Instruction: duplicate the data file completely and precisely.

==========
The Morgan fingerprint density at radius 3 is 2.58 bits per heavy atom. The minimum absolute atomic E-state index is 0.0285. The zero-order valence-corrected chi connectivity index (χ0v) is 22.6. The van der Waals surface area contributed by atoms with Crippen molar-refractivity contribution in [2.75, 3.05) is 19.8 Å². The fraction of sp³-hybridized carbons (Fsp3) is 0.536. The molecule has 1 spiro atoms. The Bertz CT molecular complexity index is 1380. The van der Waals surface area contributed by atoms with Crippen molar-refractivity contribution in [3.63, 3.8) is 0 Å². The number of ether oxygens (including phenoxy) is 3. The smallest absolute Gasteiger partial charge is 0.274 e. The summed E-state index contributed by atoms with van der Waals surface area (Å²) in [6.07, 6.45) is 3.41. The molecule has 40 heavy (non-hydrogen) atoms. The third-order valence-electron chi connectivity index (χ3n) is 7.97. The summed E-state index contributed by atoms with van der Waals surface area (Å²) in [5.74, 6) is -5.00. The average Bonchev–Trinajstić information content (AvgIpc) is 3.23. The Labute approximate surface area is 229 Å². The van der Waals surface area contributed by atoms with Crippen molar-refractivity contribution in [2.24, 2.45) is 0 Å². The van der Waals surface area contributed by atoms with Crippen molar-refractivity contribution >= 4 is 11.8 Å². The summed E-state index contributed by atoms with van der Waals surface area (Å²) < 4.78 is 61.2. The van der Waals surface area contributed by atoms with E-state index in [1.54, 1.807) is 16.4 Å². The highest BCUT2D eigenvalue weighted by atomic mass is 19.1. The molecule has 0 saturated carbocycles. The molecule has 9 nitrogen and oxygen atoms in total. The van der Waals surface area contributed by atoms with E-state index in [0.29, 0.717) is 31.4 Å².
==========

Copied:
The Morgan fingerprint density at radius 3 is 2.58 bits per heavy atom. The minimum absolute atomic E-state index is 0.0285. The zero-order valence-corrected chi connectivity index (χ0v) is 22.6. The van der Waals surface area contributed by atoms with Crippen molar-refractivity contribution in [2.75, 3.05) is 19.8 Å². The fraction of sp³-hybridized carbons (Fsp3) is 0.536. The molecule has 1 spiro atoms. The Bertz CT molecular complexity index is 1380. The van der Waals surface area contributed by atoms with Crippen molar-refractivity contribution in [3.63, 3.8) is 0 Å². The number of ether oxygens (including phenoxy) is 3. The smallest absolute Gasteiger partial charge is 0.274 e. The summed E-state index contributed by atoms with van der Waals surface area (Å²) in [6.07, 6.45) is 3.41. The molecule has 40 heavy (non-hydrogen) atoms. The third-order valence-electron chi connectivity index (χ3n) is 7.97. The summed E-state index contributed by atoms with van der Waals surface area (Å²) in [5.74, 6) is -5.00. The average Bonchev–Trinajstić information content (AvgIpc) is 3.23. The Labute approximate surface area is 229 Å². The van der Waals surface area contributed by atoms with Crippen molar-refractivity contribution in [2.24, 2.45) is 0 Å². The van der Waals surface area contributed by atoms with Crippen molar-refractivity contribution >= 4 is 11.8 Å². The summed E-state index contributed by atoms with van der Waals surface area (Å²) < 4.78 is 61.2. The van der Waals surface area contributed by atoms with E-state index in [1.54, 1.807) is 16.4 Å². The highest BCUT2D eigenvalue weighted by atomic mass is 19.1. The molecule has 0 saturated carbocycles. The molecule has 9 nitrogen and oxygen atoms in total. The van der Waals surface area contributed by atoms with E-state index in [0.29, 0.717) is 31.4 Å².